Ordinary citizens have not felt impact of EAC - Daily Monitor

Ordinary citizens have not felt impact of EAC

Saturday December 26 2009



Source: EAC

Source: EAC 

By Mark Kirumira

Kampala
Peter-Claver Mugizi, 35, lives in a two-roomed house in Ssisa village, Katabi Sub-county, Wakiso District.

He earns his bread from doing menial jobs for better-to-do villagers. This earns him a paltry Shs2,000 ($0.8) at the end of each day to cater for his family of five. To him, life is about where he will get his next meal.

When the leaders of the five East African Community (EAC) countries recently signed a landmark agreement for a common market to allow free movement of people, goods, labour and capital across the member countries, Mr Mugizi said he did not know what the fuss was all about.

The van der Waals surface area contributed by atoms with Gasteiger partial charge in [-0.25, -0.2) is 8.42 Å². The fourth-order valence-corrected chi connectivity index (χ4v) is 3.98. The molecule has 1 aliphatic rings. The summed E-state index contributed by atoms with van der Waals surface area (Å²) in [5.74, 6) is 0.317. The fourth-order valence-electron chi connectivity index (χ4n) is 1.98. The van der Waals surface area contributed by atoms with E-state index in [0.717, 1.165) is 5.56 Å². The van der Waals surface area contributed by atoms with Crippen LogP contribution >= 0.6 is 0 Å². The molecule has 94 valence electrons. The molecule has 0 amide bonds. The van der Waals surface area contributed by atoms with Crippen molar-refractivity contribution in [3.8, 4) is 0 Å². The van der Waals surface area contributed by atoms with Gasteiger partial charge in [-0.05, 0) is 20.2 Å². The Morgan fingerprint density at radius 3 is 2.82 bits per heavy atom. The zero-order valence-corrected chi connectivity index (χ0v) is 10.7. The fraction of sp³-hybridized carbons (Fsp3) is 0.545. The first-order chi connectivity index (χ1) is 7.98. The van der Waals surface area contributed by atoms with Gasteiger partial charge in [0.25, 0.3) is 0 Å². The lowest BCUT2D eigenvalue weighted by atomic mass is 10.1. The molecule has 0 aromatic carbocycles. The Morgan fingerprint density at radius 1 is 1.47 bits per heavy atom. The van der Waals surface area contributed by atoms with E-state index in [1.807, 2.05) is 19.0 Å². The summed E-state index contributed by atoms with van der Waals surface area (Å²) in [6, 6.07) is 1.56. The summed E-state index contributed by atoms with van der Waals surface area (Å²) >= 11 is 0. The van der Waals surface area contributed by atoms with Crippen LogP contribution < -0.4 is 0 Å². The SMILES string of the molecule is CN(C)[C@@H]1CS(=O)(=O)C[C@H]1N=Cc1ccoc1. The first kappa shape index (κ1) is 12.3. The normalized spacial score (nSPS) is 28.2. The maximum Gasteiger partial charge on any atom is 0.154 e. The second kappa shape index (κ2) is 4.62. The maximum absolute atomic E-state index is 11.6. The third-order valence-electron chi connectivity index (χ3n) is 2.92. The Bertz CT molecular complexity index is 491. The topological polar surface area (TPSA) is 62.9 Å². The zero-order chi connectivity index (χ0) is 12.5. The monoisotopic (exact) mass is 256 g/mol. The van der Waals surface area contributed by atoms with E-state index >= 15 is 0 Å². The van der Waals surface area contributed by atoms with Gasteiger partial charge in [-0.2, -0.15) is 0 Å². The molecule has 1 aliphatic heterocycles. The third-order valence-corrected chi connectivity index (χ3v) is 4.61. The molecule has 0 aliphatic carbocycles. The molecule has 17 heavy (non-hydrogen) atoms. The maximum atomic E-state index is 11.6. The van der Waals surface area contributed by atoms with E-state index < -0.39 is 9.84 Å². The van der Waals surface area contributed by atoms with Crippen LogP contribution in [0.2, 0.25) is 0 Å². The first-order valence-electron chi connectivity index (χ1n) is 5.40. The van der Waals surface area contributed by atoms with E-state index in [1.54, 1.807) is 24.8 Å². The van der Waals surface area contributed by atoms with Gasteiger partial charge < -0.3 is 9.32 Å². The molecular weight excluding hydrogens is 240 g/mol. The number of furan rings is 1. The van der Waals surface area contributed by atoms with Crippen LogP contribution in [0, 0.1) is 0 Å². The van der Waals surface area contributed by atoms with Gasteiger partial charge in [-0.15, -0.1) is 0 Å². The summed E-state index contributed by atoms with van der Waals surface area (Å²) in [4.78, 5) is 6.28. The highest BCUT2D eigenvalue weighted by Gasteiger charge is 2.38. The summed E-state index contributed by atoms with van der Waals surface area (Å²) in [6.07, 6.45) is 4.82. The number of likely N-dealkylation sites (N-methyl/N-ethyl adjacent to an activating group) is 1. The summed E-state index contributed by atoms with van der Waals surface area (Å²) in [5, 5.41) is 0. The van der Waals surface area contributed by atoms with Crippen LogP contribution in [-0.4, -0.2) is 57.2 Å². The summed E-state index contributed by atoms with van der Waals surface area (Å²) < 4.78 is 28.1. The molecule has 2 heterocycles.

Not aware
“I have never heard of such a thing because to me what matters is how I will go through each day,” said Mr Mugizi.

The customs union, which the leaders signed in November and which comes to effect on July 1, 2010 after ratification by the member countries, is supposed to be one of offshoots from the integration of the five countries.

However, according to a recent survey, ordinary East Africans like Mr Mugizi have so far not felt the impact of the integration process since it became operational 10 years ago.

The survey, titled Benefits Experienced by Ordinary Citizens from the East African Community Regional Integration, was released in Arusha, Tanzania last month by a team of technocrats led by Regina Mwatha Karega.